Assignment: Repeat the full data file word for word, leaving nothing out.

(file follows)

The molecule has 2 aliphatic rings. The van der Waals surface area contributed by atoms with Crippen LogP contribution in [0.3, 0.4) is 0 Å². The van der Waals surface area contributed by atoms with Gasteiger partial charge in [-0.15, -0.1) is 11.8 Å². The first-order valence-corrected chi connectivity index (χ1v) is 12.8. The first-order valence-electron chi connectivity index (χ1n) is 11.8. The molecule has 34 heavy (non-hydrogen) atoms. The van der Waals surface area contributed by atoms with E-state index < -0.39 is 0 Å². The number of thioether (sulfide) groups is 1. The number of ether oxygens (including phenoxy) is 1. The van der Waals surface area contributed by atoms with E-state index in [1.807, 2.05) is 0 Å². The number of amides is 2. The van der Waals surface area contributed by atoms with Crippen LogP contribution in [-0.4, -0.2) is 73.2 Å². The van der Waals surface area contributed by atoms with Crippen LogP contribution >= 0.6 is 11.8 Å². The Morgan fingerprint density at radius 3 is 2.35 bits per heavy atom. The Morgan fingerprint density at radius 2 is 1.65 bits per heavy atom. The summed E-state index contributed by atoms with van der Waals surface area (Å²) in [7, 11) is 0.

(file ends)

The molecule has 2 aliphatic rings. The van der Waals surface area contributed by atoms with Crippen LogP contribution in [0.3, 0.4) is 0 Å². The van der Waals surface area contributed by atoms with Gasteiger partial charge in [-0.15, -0.1) is 11.8 Å². The first-order valence-corrected chi connectivity index (χ1v) is 12.8. The first-order valence-electron chi connectivity index (χ1n) is 11.8. The molecule has 34 heavy (non-hydrogen) atoms. The van der Waals surface area contributed by atoms with E-state index < -0.39 is 0 Å². The number of thioether (sulfide) groups is 1. The number of ether oxygens (including phenoxy) is 1. The van der Waals surface area contributed by atoms with E-state index in [1.807, 2.05) is 0 Å². The number of amides is 2. The van der Waals surface area contributed by atoms with Crippen LogP contribution in [-0.4, -0.2) is 73.2 Å². The van der Waals surface area contributed by atoms with Crippen LogP contribution >= 0.6 is 11.8 Å². The Morgan fingerprint density at radius 3 is 2.35 bits per heavy atom. The Morgan fingerprint density at radius 2 is 1.65 bits per heavy atom. The summed E-state index contributed by atoms with van der Waals surface area (Å²) in [7, 11) is 0.